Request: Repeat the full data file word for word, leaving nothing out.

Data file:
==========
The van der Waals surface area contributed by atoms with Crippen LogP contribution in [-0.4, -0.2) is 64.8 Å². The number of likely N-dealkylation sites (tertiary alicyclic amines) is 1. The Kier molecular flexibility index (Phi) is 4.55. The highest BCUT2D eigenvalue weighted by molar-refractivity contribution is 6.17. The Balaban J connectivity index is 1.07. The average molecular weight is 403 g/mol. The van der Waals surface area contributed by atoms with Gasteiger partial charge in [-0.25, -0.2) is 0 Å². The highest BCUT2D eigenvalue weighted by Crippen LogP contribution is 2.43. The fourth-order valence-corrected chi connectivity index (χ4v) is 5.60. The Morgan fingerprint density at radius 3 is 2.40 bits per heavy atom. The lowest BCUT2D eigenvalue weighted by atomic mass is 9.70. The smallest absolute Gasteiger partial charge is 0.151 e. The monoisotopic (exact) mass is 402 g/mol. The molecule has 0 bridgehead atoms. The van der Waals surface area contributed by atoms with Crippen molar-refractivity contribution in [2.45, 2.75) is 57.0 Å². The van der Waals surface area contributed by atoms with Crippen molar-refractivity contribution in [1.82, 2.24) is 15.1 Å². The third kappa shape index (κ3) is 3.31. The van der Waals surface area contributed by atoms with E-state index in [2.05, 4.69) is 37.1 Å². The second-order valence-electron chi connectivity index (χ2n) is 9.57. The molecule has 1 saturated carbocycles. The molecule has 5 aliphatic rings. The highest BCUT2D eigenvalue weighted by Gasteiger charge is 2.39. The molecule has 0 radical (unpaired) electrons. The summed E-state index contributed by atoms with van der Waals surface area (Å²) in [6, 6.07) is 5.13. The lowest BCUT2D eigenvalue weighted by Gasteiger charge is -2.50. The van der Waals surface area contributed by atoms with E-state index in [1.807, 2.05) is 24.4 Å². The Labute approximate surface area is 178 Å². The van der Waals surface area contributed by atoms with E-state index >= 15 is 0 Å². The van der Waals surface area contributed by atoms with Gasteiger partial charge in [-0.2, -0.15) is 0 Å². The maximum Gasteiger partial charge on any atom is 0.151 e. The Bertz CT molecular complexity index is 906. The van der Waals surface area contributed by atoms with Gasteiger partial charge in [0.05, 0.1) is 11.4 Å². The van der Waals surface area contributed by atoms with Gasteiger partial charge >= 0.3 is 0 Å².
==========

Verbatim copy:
The van der Waals surface area contributed by atoms with Crippen LogP contribution in [-0.4, -0.2) is 64.8 Å². The number of likely N-dealkylation sites (tertiary alicyclic amines) is 1. The Kier molecular flexibility index (Phi) is 4.55. The highest BCUT2D eigenvalue weighted by molar-refractivity contribution is 6.17. The Balaban J connectivity index is 1.07. The average molecular weight is 403 g/mol. The van der Waals surface area contributed by atoms with Gasteiger partial charge in [-0.25, -0.2) is 0 Å². The highest BCUT2D eigenvalue weighted by Crippen LogP contribution is 2.43. The fourth-order valence-corrected chi connectivity index (χ4v) is 5.60. The Morgan fingerprint density at radius 3 is 2.40 bits per heavy atom. The lowest BCUT2D eigenvalue weighted by atomic mass is 9.70. The smallest absolute Gasteiger partial charge is 0.151 e. The monoisotopic (exact) mass is 402 g/mol. The molecule has 0 bridgehead atoms. The van der Waals surface area contributed by atoms with Crippen molar-refractivity contribution in [2.45, 2.75) is 57.0 Å². The van der Waals surface area contributed by atoms with Crippen molar-refractivity contribution in [1.82, 2.24) is 15.1 Å². The third kappa shape index (κ3) is 3.31. The van der Waals surface area contributed by atoms with E-state index in [2.05, 4.69) is 37.1 Å². The second-order valence-electron chi connectivity index (χ2n) is 9.57. The molecule has 1 saturated carbocycles. The molecule has 5 aliphatic rings. The highest BCUT2D eigenvalue weighted by Gasteiger charge is 2.39. The molecule has 0 radical (unpaired) electrons. The summed E-state index contributed by atoms with van der Waals surface area (Å²) in [6, 6.07) is 5.13. The lowest BCUT2D eigenvalue weighted by Gasteiger charge is -2.50. The van der Waals surface area contributed by atoms with E-state index in [1.807, 2.05) is 24.4 Å². The Labute approximate surface area is 178 Å². The van der Waals surface area contributed by atoms with E-state index >= 15 is 0 Å². The van der Waals surface area contributed by atoms with Gasteiger partial charge in [-0.2, -0.15) is 0 Å². The maximum Gasteiger partial charge on any atom is 0.151 e. The Bertz CT molecular complexity index is 906. The van der Waals surface area contributed by atoms with Gasteiger partial charge in [0.05, 0.1) is 11.4 Å². The van der Waals surface area contributed by atoms with Gasteiger partial charge >= 0.3 is 0 Å².